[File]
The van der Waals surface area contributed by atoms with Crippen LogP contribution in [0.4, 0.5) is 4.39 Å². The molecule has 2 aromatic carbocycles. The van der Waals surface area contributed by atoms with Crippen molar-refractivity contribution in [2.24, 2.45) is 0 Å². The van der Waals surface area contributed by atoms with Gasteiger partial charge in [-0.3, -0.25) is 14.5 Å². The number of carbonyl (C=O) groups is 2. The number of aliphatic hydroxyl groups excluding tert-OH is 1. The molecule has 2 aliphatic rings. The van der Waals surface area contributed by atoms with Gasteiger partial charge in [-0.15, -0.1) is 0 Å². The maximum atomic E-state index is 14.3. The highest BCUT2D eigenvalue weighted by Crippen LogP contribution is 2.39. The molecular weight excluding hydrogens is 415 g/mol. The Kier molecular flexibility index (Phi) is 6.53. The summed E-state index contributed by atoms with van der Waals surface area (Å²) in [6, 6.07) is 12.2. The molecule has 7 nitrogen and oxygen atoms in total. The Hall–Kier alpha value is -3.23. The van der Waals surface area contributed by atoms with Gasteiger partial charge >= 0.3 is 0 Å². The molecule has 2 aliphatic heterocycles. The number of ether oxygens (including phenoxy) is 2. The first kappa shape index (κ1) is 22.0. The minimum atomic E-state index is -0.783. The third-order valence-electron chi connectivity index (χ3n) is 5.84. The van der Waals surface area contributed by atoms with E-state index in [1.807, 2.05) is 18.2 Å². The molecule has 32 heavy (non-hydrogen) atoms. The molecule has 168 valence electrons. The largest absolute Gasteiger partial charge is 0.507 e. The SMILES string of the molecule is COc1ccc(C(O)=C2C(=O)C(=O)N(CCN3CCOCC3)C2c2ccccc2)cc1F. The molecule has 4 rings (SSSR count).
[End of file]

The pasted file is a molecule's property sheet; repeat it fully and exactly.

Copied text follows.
The van der Waals surface area contributed by atoms with Crippen LogP contribution in [0.4, 0.5) is 4.39 Å². The molecule has 2 aromatic carbocycles. The van der Waals surface area contributed by atoms with Crippen molar-refractivity contribution in [2.24, 2.45) is 0 Å². The van der Waals surface area contributed by atoms with Gasteiger partial charge in [-0.3, -0.25) is 14.5 Å². The number of carbonyl (C=O) groups is 2. The number of aliphatic hydroxyl groups excluding tert-OH is 1. The molecule has 2 aliphatic rings. The van der Waals surface area contributed by atoms with Gasteiger partial charge in [-0.15, -0.1) is 0 Å². The maximum atomic E-state index is 14.3. The highest BCUT2D eigenvalue weighted by Crippen LogP contribution is 2.39. The molecular weight excluding hydrogens is 415 g/mol. The Kier molecular flexibility index (Phi) is 6.53. The summed E-state index contributed by atoms with van der Waals surface area (Å²) in [6, 6.07) is 12.2. The molecule has 7 nitrogen and oxygen atoms in total. The Hall–Kier alpha value is -3.23. The van der Waals surface area contributed by atoms with Gasteiger partial charge >= 0.3 is 0 Å². The molecule has 2 aliphatic heterocycles. The number of ether oxygens (including phenoxy) is 2. The first kappa shape index (κ1) is 22.0. The minimum atomic E-state index is -0.783. The third-order valence-electron chi connectivity index (χ3n) is 5.84. The van der Waals surface area contributed by atoms with E-state index in [1.807, 2.05) is 18.2 Å². The molecule has 32 heavy (non-hydrogen) atoms. The molecule has 168 valence electrons. The largest absolute Gasteiger partial charge is 0.507 e. The SMILES string of the molecule is COc1ccc(C(O)=C2C(=O)C(=O)N(CCN3CCOCC3)C2c2ccccc2)cc1F. The molecule has 4 rings (SSSR count).